Search Results

You are looking at 1 - 10 of 13 items for

  • Author or Editor: Robert Kelley x
  • Search level: All x
Clear All
In: Horizons in Biblical Theology
In: Horizons in Biblical Theology
In: Trials of Engagement

Abstract

The post-'9/11' revival of interest in US public diplomacy encompasses a wide variety of opinions, all overwhelmingly critical. In view of falling global favourability towards and the foreign policy challenges of the United States during this period, the purveyors of these opinions ultimately agree that US public diplomacy efforts are flawed and ineffective. Of these critical observations, it is interesting to track a thread of logic that yearns for the restoration of public diplomacy's Cold War-era standing, which holds that the spread of liberal democracy behind the Berlin Wall owes a debt to the Voice of America and Radio Free Europe, that cultural exchanges with influential members of Soviet society helped to create the groundswell that undermined the communist regime, and that public diplomats made these outcomes possible by being equipped with the necessary tools of statecraft, as well as by wielding an important measure of influence over policy-makers. The fall of the Soviet Union merely underscores their notion that public diplomacy during the Cold War was a success. It would thus seem that the problems of today could be remedied by adopting lessons from the past. This article explores the viability of this claim by reviewing the ongoing debate on how the historical memory and lessons of Cold War-era public diplomacy may be applied to the challenges of the post-'9/11' era. Of particular importance is ascertaining the degree to which the Cold War's campaigns of information, influence and engagement could be viewed as a success. By subdividing public diplomacy's activities in these ways, greater potential exists to attribute these activities to more compelling determinations of success or failure.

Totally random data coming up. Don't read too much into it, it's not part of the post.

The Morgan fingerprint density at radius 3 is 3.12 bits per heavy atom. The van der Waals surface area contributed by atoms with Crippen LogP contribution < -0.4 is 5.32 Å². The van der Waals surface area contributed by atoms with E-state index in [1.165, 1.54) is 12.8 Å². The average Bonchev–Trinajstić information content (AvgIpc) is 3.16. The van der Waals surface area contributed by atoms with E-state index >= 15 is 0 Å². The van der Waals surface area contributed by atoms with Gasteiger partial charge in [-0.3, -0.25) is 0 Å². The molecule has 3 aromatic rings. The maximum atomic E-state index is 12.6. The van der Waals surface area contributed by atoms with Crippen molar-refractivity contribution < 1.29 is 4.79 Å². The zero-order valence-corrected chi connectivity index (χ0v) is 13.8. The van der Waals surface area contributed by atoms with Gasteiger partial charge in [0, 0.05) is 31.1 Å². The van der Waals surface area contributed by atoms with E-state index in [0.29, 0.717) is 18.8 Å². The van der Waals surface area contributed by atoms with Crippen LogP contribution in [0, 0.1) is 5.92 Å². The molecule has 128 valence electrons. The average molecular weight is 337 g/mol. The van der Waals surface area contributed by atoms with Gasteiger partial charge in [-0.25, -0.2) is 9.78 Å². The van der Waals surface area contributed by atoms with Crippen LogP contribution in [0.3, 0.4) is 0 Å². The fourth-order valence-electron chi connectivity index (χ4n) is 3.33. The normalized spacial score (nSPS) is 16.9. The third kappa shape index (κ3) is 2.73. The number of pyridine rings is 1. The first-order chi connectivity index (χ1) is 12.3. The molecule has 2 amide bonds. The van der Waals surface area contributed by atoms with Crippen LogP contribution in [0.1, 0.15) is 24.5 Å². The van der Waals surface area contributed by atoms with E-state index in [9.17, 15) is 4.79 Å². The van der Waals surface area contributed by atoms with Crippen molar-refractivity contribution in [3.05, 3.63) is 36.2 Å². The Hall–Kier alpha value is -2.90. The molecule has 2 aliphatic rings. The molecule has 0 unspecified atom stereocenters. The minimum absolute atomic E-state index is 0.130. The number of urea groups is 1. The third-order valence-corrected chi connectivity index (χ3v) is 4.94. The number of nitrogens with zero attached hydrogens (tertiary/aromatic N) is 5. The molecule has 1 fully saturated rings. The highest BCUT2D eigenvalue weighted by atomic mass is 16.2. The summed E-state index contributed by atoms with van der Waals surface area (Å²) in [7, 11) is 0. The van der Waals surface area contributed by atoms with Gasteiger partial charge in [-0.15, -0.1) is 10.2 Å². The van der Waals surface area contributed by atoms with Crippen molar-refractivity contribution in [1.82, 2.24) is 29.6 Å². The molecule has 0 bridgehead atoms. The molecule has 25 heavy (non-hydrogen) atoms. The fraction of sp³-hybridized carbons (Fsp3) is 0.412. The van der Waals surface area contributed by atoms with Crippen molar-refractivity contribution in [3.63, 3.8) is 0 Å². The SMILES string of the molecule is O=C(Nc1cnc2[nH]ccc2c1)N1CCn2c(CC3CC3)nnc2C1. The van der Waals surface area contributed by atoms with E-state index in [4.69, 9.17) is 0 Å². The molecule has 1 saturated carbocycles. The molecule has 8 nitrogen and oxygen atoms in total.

In: The Hague Journal of Diplomacy
In: The Hague Journal of Diplomacy

Abstract

This research seeks to create a predictive model of habitat suitability for use in determining waterbodies vulnerable to introduced species within the state of Michigan. Three members of the genus Faxonius (Decapoda, Cambaridae) were selected as test taxa for the model due to several species’ propensity for significantly altering the ecosystems they inhabit in Michigan and elsewhere. Michigan State University and the Michigan Department of Natural Resources (MDNR) conducted extensive field surveys of crayfish species assemblages across 461 stream sites from 2014-2016. This project compares these field data to data from publicly available national datasets with the purpose of revealing ecosystems that are vulnerable to population expansion. We identify patterns in Faxonius habitat at local (100 acres) and landscape (1000 acres) scales by associating crayfish occurrences throughout Michigan with variables characterizing landscape conditions thought to be important factors affecting their spread, growth, and survival. An Artificial Neural Network (ANN) model using variables from Soil Survey Geographic Database (SSURGO) and National Land Cover Database (NLCD) successfully identified stream sites and watersheds in Michigan vulnerable to range expansion by Faxonius rusticus (Girard, 1852), Faxonius propinquus (Girard, 1852), and/or Faxonius virilis (Hagen, 1870). We found several habitat variables that influence our predictions. The most important variable describing F. rusticus presence was local (100-acre) scale Open Water land cover class, whereas for F. propinquus, the high-intensity developed land cover class at the local scale was the most important, while it was the shrubland land cover class at the local scale for F. virilis. This research demonstrates a powerful method to identify locations using remote sensing data that can be prioritized for conservation efforts that are threatened by invasive crayfish species.

In: Crustaceana